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No. 9. Mosque at Meerut said to be the principal resort of the mutineers.

No. 9. Mosque at Meerut said to be the principal resort of the mutineers.

Photographer: Tytler, Robert and Harriet

Medium: Photographic print

Date: 1858

Shelfmark: Photo 32/(16)

Item number: 16

Length: 36.3

Width: 47.4

Scale: Centimetres

Genre: Photograph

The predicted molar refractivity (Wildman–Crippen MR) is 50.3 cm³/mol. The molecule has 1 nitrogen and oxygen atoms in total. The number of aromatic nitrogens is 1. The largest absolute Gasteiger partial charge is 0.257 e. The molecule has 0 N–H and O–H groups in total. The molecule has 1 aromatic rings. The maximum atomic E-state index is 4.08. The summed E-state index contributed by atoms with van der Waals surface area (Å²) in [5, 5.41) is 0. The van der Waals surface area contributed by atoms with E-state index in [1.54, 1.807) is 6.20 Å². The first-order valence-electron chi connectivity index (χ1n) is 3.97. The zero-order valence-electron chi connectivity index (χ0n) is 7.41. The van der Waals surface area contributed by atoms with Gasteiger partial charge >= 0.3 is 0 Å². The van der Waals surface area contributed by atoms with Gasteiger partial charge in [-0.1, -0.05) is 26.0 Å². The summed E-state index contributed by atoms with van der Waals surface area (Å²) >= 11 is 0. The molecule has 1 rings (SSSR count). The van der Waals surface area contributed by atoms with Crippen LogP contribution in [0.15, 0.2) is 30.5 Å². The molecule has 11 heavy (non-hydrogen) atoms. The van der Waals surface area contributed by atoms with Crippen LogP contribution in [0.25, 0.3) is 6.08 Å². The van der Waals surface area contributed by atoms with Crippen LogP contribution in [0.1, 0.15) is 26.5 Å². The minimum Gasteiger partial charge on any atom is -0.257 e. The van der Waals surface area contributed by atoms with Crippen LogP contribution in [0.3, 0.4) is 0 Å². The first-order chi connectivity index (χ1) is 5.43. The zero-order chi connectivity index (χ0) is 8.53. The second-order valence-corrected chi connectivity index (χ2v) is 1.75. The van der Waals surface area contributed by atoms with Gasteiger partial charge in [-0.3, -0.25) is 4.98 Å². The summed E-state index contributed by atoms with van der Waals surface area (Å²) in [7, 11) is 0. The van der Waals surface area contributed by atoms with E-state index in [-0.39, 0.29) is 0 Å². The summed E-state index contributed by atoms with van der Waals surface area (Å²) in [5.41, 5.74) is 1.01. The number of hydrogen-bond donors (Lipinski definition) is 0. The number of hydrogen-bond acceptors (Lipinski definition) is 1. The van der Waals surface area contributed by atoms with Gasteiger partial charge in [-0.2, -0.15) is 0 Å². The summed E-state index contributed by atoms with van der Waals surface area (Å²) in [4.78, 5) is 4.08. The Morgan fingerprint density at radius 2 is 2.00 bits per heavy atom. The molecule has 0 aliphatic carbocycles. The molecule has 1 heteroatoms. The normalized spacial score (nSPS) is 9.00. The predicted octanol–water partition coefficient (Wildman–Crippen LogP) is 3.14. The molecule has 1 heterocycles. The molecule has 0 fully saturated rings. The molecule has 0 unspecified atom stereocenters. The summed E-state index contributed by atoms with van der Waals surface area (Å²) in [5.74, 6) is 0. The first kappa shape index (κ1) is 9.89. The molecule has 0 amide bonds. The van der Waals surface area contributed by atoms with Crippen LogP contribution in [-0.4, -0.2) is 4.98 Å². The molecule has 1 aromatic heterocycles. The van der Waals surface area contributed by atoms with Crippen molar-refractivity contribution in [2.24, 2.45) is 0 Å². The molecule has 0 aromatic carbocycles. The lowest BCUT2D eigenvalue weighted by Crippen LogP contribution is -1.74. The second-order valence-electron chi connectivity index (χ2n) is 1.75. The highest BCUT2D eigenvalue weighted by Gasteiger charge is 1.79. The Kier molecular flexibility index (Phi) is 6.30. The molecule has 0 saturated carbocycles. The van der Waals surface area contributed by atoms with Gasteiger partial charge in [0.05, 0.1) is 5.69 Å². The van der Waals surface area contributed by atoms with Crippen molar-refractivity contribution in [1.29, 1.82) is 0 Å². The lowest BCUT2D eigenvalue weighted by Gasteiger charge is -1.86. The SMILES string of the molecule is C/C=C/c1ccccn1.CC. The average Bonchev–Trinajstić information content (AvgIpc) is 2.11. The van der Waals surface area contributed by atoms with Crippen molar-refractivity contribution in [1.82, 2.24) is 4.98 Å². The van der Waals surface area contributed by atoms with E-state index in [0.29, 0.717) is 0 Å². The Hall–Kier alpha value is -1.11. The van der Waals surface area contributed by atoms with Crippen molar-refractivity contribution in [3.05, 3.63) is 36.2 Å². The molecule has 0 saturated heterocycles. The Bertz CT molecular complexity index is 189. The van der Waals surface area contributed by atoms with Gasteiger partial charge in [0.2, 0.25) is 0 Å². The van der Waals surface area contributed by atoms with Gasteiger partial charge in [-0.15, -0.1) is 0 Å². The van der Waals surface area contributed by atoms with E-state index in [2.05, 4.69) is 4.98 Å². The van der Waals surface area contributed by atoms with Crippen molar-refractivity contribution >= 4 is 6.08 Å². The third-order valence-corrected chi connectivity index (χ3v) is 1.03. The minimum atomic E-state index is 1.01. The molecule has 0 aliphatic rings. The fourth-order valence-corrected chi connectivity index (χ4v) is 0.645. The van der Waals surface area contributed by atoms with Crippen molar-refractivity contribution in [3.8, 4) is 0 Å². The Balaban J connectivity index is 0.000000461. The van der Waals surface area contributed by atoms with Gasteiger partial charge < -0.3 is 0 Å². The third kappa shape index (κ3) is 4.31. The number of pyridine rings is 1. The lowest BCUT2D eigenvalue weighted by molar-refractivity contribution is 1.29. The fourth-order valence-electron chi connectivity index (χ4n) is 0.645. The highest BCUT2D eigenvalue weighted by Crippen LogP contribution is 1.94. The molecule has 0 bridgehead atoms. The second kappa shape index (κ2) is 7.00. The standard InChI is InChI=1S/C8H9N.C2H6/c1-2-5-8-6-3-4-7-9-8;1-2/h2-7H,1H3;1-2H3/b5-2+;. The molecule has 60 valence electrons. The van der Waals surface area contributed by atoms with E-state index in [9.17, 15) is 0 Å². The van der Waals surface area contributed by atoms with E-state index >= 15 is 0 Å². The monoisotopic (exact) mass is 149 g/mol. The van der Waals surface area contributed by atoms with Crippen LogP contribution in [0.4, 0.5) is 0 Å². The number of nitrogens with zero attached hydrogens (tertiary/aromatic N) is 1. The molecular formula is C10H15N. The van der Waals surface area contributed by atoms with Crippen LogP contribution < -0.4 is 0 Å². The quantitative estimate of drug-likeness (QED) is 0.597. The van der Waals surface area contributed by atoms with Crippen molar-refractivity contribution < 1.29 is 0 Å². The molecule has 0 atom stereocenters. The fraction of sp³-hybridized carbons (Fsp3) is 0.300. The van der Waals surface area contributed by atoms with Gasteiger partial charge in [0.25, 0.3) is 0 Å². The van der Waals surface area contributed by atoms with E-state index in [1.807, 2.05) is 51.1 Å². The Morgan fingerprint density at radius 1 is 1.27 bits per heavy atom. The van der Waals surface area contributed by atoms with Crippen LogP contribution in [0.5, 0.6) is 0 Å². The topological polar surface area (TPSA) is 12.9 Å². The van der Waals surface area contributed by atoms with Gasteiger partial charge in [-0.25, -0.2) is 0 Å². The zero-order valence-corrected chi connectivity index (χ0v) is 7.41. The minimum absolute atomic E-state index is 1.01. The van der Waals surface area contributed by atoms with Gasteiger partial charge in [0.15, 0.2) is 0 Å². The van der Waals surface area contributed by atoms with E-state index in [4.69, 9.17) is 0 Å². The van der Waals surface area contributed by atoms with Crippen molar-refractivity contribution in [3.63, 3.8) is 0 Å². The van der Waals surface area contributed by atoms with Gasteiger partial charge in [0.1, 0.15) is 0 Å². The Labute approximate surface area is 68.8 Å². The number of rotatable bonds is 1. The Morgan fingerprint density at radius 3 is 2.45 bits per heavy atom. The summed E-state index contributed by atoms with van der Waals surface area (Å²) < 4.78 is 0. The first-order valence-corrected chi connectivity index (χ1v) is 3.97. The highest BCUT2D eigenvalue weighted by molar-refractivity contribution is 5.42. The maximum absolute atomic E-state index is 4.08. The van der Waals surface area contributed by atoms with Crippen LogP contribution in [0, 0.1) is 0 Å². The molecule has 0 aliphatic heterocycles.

Photograph of a mosque at Meerut, taken by Major Robert Christopher Tytler and his wife, Harriet, in the aftermath of the Uprising of 1857. Meerut was a garrison town about sixty km from Delhi. In May 1857 a British command court-martialled eighty-five sepoys for not using their rifle cartridges. The sepoys had refused to use the cartridges as they were rumoured to be made with pig and cow fat, which had to be bitten with their teeth. This was against both the Islamic and Hindu religion. This event sparked an Uprising, at a time of already unsettled relations between the Indians and British rule. The Uprising lasted thirteen months: from the rising of Meerut on 10 May 1857 to the fall of Gwalior on 20 June 1858.

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